I attended events in Philadelphia during the Democratic National convention. As an independent documentarian, I captured the pulse of ordinary Americans and their sentiments regarding our deteriorating democracy. I heard passionate Americans stress the importance of getting involved on a local level. Like individual health, a healthier political system starts at home. It’s simple: If our bodies are sick, we make choices to improve our health. If our system of representation is sick, we need to create change.
I am voting for Democrat Jonathan Fulford for the Maine Senate this November. As a Clean Elections candidate, he will represent the people of Waldo County without any debt of gratitude to big corporations.
I know this resonates with many people. Join me in making the change that will resuscitate our democracy. I believe it starts with getting money out of politics. Let’s work together for better outcomes.
Better voting system
I am writing to support ranked-choice voting, which can make Maine elections more competitive, informative, and civil, and more likely to elect candidates who represent a majority of voters.
My support stems from Portland’s mayoral races, which were civil and informative. Furthermore, my neighbors were accepting of the results, regardless of how they voted. The ballot was simple, even with 15 candidates.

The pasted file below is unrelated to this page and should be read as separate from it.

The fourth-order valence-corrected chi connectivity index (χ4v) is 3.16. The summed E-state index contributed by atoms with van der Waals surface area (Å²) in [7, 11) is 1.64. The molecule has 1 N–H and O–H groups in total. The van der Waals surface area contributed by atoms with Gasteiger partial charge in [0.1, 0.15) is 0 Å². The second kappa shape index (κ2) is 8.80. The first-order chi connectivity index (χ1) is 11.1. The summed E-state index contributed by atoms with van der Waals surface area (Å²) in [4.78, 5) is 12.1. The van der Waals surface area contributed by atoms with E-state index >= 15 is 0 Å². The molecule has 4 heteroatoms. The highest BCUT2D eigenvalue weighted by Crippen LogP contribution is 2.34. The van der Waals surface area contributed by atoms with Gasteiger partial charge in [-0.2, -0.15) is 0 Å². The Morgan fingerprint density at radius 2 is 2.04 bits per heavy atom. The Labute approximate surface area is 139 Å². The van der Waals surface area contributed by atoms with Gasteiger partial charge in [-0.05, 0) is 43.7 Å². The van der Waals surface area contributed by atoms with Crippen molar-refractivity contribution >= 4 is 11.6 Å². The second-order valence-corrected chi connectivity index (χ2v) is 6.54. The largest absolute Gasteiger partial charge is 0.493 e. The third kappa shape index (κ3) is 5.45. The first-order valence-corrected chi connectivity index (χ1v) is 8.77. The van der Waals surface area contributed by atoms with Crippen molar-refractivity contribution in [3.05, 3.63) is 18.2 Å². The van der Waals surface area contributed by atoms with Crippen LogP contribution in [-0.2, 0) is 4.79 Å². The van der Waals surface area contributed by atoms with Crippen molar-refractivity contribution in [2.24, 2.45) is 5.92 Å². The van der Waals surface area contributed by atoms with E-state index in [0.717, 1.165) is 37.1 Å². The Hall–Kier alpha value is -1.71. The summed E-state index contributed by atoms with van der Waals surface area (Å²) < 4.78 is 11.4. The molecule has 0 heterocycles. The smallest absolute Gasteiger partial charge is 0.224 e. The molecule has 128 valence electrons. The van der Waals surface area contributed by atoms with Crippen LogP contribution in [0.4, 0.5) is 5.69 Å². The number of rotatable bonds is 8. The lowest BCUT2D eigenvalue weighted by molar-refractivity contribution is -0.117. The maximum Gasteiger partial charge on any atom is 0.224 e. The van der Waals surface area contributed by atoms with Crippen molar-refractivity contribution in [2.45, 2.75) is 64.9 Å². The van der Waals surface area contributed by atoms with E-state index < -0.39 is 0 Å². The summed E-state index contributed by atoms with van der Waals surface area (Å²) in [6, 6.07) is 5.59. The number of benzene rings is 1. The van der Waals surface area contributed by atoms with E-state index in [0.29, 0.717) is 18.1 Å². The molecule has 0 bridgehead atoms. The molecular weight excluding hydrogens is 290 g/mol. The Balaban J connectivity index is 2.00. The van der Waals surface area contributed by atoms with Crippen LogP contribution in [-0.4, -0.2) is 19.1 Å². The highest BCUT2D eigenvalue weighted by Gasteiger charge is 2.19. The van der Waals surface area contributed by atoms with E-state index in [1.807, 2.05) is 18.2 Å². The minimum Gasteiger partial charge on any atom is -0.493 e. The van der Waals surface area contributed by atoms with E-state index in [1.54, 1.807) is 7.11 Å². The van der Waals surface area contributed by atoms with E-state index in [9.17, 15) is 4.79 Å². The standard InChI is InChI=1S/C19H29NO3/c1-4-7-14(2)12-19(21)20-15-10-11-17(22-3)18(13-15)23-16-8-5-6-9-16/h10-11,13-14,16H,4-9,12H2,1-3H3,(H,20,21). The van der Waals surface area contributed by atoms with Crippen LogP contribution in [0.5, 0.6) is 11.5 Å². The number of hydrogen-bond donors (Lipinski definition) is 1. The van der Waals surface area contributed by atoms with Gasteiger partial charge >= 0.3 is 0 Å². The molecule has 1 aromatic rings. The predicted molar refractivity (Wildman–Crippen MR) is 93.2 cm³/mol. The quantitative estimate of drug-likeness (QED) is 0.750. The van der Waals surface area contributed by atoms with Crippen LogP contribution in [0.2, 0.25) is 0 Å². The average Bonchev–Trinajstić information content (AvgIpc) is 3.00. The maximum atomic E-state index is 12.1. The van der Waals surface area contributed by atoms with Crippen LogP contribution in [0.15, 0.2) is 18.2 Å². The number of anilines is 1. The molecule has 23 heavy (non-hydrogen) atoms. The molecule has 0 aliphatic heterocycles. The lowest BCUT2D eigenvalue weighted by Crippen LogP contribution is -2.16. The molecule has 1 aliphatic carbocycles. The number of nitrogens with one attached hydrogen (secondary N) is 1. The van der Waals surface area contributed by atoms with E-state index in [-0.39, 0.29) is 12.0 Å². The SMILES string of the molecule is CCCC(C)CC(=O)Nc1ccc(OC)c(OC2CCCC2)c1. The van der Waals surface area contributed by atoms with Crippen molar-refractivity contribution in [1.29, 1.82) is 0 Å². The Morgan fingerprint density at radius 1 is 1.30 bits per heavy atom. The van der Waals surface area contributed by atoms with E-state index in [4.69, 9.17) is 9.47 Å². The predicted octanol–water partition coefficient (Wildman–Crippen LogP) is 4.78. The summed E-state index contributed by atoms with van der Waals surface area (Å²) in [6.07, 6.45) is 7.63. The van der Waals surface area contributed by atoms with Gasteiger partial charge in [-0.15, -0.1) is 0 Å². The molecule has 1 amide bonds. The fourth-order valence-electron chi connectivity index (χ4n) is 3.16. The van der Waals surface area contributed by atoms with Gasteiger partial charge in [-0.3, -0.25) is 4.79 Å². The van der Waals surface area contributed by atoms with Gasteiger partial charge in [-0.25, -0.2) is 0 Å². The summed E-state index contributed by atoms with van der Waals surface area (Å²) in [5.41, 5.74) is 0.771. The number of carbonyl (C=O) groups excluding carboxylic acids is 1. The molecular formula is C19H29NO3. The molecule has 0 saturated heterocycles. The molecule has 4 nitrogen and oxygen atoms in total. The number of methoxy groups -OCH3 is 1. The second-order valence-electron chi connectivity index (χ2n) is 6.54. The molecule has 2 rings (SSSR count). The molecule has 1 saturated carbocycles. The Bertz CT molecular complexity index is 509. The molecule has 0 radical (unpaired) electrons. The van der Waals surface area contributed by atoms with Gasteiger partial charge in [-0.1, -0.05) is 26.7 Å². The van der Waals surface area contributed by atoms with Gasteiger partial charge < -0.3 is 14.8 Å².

Unfortunately, nine of the 11 Maine gubernatorial elections since 1974 have resulted in winners elected by less than 50 percent of voters and pursuit of policies lacking general support from the electorate. The current system discourages third-party candidates and “spoiler effects” discourage voters from supporting them.
Dissatisfaction with the major parties, too much money in politics, and negative campaigning suggest a need for more diverse and civil candidates. With ranked-choice voting, voters can express their support of multiple candidates in order of preference. If you vote for a candidate who doesn’t get many votes and is eliminated in the first round of counting, your second choice gets your vote in the next round — and so forth until the tabulators arrive at a round where one candidate gets 50 percent of the vote.
Ranked-choice voting will not solve all election problems, but it moves us in the right direction. I encourage Maine voters to learn more about ranked-choice voting so they can cast an informed vote on Question 5 in November.
Support for Zeigler
I am writing to endorse my former fellow crewmember, Capt. Stan Zeigler, who is running for the Maine House in District 96.
Since Zeigler retired he seems hell bent on public service and I think he would do a great job. I sailed with Zeigler as my first officer for more than 20 years through storms, icebergs and pirate attacks, so I think he should be able to handle the Legislature. He was always a hard worker and the crew respected him.
Capt. James O’Loughlin
Spring Valley, California